• As with most firmware updates, flashing will erase all of your information. Be sure to backup anything important.
  • Using this method to flash could potentially damage your device. I assume no liability should you damage or brick your phone.
  • Changing your product code will void your devices manufacturer warranty. It is always possible to use this same method to revert back to the original product code, though again, I assume no liability if your warranty is void from this update process.

If the desire for a stable firmware and nicer looking fonts is more important than these things for you, click through for the walkthrough.

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Written by Jonathan

January 5, 2009 at 12:06 pm

The Final Challenge and some more updates

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Where have I been?!

Well, I can tell you. To make a long story short, a returning customer of mine from Circuit City decided he would rather hire me for his business rather than try to distribute my resume and help me out. I’ve been working a steady 9-5 with him for the past month, including a weeklong business trip to Chicago and tons of different types of work I’ve never had an opportunity to do before. I’m very excited and grateful for this opportunity and I can’t wait to see what else develops from it. Thanks again to all of the people who supported me and showed their concern during my difficult time. I hope everyone had a merry Christmas, a happy New Year, and an excellent time observing any other holiday I missed. ๐Ÿ™‚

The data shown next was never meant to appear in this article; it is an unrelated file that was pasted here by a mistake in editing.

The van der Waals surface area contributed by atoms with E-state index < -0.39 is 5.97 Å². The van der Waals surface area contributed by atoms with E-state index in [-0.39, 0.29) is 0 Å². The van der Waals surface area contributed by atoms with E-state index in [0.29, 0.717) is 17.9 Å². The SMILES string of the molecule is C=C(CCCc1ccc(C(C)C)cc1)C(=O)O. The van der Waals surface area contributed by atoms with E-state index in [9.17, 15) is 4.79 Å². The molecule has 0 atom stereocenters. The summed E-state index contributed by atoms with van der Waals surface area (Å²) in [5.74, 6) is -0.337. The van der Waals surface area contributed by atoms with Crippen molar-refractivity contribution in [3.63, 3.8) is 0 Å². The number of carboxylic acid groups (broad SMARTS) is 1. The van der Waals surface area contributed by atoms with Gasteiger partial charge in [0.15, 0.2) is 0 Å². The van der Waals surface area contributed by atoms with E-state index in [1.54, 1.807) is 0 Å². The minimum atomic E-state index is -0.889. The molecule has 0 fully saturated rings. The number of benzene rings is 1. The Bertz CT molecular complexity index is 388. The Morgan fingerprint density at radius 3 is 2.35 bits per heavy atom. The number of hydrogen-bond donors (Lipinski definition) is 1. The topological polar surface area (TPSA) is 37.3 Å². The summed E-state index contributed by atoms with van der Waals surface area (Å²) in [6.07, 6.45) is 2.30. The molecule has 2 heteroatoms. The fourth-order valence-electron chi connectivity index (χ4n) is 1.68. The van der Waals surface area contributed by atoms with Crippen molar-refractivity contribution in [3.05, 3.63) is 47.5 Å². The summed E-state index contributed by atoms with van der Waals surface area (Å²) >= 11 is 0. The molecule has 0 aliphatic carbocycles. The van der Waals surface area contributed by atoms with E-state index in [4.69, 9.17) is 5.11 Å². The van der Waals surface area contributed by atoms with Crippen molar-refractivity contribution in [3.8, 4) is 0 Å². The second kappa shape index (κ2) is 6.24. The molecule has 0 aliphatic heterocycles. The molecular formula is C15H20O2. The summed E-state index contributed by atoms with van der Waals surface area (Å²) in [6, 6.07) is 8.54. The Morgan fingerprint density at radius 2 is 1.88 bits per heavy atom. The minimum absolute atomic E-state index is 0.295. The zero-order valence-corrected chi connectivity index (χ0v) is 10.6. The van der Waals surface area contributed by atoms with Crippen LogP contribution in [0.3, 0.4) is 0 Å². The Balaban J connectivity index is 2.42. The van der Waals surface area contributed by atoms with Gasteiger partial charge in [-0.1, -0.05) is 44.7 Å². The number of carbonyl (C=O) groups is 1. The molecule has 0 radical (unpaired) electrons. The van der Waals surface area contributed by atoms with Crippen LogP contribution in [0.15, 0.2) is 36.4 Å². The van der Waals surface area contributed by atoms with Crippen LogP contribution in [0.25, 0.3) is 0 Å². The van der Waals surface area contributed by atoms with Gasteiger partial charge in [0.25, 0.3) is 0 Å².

Several weeks ago I received my final challenge on this piece of parchment. Although I would have liked more time, I have been notified that the N96 will have to go back overseas after this weekend. Read ahead for the final challenge and the details on how to become one of the 5 people to trial the device if I win!

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Written by Jonathan

January 2, 2009 at 8:19 am

Why no scratchpad on 5th Edition?

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After having used several different drawing and notes applications on the N810 that were designed specifically for free-form stylus input, such functionality is something I had come to expect out of resistive touch screen devices that make use of a stylus. You can only imagine then how disappointed I was to read that the 5800XM does not have any application like this whatsoever (from All About Symbian’s 3rd part of their 3 part 5800XM review) and the same appears to go for all of 5th Edition.